5.1 School counselors advocate to change components of the local educational system that interfere with student learning.
5.2 School counselors participate on the school improvement team and/or provide continuous input and feedback to the School Improvement Team.
5.3 School counselors raise awareness of achievement gaps that exist within the student population.
5.4 School counselors advocate for individual students as appropriate.
School counselors provide management activities that support the program’s guidance, counseling, and advocacy initiatives.
6.1 A program self study is conducted periodically to evaluate the design of the school counseling program.
6.2 A school counselor self study is conducted periodically to evaluate the effectiveness of the school counselors.
6.3 School counselors analyze their time-use data on an annual basis.
6.4 A school counseling master calendar exists.
6.5 School counselors network within the school with other counselors, teachers, administrators, and support staff.
6.6 School counselors network in the community by serving on community boards, scheduling information meetings with organizations interested in youth, and/or making presentations to local organizations.
6.7 School counselors follow local, state, and federal rules and regulations related to school counseling such as those found in the Federal Educational Right to Privacy Act.
6.8 School counselors conduct public relations activities through presentations, email, print publications, and/or electronic media.
School counselors maintain professionalism in their practice and disposition.
7.1 All those who have the role/responsibility for school counseling as described in the Indiana School Counselor Standards, regardless of title, hold a valid school counselor license.
7.2 The school counseling program is coordinated by a certified school counselor.
7.3 Job descriptions exist for the school counselor and school counseling coordinator.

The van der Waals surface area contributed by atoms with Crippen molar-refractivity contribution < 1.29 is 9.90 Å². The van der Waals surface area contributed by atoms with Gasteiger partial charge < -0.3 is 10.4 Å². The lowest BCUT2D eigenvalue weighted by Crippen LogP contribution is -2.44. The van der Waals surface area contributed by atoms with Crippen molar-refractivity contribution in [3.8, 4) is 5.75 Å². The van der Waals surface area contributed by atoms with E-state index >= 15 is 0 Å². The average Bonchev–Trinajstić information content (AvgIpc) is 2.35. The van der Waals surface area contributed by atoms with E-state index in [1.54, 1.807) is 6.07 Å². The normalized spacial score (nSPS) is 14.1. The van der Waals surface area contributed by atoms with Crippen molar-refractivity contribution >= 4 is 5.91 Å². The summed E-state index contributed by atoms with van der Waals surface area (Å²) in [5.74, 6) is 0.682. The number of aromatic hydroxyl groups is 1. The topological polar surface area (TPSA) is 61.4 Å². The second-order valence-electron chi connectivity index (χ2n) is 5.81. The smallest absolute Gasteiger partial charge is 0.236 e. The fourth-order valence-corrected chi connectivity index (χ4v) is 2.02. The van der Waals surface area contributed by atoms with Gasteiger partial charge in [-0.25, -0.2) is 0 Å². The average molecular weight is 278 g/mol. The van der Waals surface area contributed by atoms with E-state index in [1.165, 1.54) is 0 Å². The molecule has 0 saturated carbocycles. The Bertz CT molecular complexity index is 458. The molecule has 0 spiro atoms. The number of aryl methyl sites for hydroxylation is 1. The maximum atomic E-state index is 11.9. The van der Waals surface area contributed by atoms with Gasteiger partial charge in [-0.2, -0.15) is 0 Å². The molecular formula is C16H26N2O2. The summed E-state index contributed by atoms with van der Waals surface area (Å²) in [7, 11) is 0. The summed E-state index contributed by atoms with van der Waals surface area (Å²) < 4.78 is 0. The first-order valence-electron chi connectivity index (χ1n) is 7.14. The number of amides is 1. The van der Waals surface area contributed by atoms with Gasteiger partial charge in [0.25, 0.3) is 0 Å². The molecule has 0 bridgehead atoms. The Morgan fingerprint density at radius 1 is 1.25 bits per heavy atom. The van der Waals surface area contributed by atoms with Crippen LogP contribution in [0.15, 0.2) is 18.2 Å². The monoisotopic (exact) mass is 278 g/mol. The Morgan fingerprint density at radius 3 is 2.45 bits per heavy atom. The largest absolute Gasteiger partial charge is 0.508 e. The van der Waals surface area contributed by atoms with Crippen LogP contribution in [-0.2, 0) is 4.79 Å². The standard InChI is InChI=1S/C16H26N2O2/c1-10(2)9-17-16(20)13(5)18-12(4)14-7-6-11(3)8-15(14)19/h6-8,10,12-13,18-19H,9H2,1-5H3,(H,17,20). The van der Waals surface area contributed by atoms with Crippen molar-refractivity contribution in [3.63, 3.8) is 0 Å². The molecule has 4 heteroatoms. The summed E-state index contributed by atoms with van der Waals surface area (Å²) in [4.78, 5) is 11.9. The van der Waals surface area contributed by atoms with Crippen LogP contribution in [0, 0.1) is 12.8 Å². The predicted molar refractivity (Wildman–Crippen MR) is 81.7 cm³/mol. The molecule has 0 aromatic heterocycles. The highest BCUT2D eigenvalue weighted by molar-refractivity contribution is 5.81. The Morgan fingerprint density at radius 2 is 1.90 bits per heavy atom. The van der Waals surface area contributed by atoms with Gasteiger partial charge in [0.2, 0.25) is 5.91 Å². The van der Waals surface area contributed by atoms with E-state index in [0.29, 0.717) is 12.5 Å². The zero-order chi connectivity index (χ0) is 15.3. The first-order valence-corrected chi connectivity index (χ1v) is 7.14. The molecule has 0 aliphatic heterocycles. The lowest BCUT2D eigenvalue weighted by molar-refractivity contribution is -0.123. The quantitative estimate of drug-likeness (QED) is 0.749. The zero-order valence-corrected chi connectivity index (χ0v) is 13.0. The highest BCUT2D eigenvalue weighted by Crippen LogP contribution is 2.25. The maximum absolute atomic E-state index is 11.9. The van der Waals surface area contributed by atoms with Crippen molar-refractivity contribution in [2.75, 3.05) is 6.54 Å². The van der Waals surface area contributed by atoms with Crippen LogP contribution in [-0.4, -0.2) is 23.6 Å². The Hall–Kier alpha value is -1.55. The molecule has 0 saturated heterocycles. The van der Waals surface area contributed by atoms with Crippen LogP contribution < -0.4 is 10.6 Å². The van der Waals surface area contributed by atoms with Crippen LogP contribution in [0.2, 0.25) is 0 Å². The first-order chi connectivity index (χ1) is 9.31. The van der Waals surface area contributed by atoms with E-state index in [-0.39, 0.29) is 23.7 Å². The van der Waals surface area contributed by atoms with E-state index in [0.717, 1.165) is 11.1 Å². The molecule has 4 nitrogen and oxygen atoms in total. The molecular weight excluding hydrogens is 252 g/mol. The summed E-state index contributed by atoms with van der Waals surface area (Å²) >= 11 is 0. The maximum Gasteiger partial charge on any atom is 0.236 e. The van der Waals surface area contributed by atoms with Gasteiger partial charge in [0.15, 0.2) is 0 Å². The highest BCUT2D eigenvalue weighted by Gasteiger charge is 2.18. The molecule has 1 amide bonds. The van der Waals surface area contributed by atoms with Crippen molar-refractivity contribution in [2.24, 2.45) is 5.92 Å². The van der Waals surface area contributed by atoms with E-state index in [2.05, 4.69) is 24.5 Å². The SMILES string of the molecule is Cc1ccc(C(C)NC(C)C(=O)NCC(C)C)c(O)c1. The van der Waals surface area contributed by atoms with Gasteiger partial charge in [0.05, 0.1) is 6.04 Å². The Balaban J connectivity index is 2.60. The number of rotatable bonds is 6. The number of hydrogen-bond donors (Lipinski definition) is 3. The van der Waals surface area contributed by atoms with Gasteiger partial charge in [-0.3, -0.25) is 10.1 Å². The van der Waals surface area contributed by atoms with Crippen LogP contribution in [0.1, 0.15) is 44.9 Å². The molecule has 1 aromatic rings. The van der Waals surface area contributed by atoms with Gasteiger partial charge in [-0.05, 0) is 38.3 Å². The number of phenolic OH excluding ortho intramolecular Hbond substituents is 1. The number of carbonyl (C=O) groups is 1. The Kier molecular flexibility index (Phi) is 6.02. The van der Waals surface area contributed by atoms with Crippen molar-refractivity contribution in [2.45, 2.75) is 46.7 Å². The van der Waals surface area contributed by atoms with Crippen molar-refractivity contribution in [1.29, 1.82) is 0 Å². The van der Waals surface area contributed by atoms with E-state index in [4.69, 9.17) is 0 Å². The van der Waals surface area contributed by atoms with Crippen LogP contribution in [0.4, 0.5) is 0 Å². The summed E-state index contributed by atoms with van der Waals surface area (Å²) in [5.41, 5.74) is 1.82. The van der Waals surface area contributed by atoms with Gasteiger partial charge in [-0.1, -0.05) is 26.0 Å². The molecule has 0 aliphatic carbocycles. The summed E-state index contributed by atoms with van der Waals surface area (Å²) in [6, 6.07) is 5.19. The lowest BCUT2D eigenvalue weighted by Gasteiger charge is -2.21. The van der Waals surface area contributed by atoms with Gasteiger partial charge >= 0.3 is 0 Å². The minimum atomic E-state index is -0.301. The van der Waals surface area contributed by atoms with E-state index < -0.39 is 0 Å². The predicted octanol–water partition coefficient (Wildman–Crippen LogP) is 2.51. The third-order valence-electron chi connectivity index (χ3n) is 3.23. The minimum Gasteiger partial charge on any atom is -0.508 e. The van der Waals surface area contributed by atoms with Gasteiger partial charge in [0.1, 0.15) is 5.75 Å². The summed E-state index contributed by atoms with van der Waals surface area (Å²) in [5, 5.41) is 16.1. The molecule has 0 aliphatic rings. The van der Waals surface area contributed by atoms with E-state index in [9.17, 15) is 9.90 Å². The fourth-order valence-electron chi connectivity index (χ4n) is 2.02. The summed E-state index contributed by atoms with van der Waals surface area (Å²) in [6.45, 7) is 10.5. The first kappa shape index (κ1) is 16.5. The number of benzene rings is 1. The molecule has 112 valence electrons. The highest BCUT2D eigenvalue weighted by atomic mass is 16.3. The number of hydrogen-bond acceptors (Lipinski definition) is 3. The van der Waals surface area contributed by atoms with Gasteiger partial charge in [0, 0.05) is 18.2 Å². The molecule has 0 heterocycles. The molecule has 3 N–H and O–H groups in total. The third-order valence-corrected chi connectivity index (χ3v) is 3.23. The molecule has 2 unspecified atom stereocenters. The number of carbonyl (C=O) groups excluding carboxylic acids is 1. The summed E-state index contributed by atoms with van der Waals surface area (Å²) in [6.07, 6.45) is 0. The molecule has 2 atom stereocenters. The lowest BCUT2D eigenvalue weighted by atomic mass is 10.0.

7.4 School counselors are members of one or more professional associations.
7.5 School counselors participate in professional development activities annually.
7.6 School counselors use professional networks such as the Indiana Counselor Talk listserv or the Indiana School Counselor Association Online Discussion Board.
7.7 School counselors follow the American School Counselor Association Ethical Standards.
The school counseling program is supported by adequate resources.
8.1 The school counseling program is supported by a budget that is in line with the budgets provided for other departments in the school.
8.2 School counselors have access to a private work space that promotes confidentiality.
8.3 School counselors and students have access to resources that support mastery of the student indicators in guidance such as print materials, computer hardware and software, and Internet access.
8.4 School counselors seek resources from the community such as grants, in-kind donations, and volunteers.
8.5 School counselors monitor their student to counselor ratio using the following formula: Number of Students ÷ Total Counselor FTE (adjusted to reflect the percentage of time each counselor spends performing tasks related to school counseling) = Student to Counselor Ratio.
School Counseling Improvement Plan
The school counseling program is continuously improved.
9.1 An annual improvement plan (based on a review of student mastery of the guidance standards data, student choice data, and student achievement data) is created including updated goals, improvement activities, action steps, and professional development plans.